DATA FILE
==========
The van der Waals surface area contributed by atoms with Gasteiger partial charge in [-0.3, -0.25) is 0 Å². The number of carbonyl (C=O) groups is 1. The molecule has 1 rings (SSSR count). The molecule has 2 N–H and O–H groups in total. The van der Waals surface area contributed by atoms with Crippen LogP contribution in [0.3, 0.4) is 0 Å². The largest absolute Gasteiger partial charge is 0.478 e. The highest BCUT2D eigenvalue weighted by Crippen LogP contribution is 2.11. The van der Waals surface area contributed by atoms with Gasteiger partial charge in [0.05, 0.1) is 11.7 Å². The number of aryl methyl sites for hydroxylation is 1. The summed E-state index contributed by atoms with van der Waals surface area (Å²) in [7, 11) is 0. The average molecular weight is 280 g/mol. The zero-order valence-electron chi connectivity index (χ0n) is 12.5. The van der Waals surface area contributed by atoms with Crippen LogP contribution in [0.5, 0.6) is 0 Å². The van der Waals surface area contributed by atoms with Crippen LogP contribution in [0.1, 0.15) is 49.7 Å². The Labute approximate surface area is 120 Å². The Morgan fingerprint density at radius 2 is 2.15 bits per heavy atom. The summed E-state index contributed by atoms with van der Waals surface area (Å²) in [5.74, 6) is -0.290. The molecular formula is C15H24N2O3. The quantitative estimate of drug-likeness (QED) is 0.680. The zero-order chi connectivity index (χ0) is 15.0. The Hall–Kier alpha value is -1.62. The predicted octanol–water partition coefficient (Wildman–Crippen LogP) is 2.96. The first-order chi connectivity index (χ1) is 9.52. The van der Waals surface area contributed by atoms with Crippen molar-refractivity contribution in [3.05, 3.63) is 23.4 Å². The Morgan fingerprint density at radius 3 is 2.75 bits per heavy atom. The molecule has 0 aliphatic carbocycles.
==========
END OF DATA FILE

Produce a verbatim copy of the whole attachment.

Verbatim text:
The van der Waals surface area contributed by atoms with Gasteiger partial charge in [-0.3, -0.25) is 0 Å². The number of carbonyl (C=O) groups is 1. The molecule has 1 rings (SSSR count). The molecule has 2 N–H and O–H groups in total. The van der Waals surface area contributed by atoms with Crippen LogP contribution in [0.3, 0.4) is 0 Å². The largest absolute Gasteiger partial charge is 0.478 e. The highest BCUT2D eigenvalue weighted by Crippen LogP contribution is 2.11. The van der Waals surface area contributed by atoms with Gasteiger partial charge in [0.05, 0.1) is 11.7 Å². The number of aryl methyl sites for hydroxylation is 1. The summed E-state index contributed by atoms with van der Waals surface area (Å²) in [7, 11) is 0. The average molecular weight is 280 g/mol. The zero-order valence-electron chi connectivity index (χ0n) is 12.5. The van der Waals surface area contributed by atoms with Crippen LogP contribution in [0.5, 0.6) is 0 Å². The van der Waals surface area contributed by atoms with Crippen LogP contribution in [0.1, 0.15) is 49.7 Å². The Labute approximate surface area is 120 Å². The Morgan fingerprint density at radius 2 is 2.15 bits per heavy atom. The summed E-state index contributed by atoms with van der Waals surface area (Å²) in [5.74, 6) is -0.290. The molecular formula is C15H24N2O3. The quantitative estimate of drug-likeness (QED) is 0.680. The zero-order chi connectivity index (χ0) is 15.0. The Hall–Kier alpha value is -1.62. The predicted octanol–water partition coefficient (Wildman–Crippen LogP) is 2.96. The first-order chi connectivity index (χ1) is 9.52. The van der Waals surface area contributed by atoms with Crippen molar-refractivity contribution in [3.05, 3.63) is 23.4 Å². The Morgan fingerprint density at radius 3 is 2.75 bits per heavy atom. The molecule has 0 aliphatic carbocycles.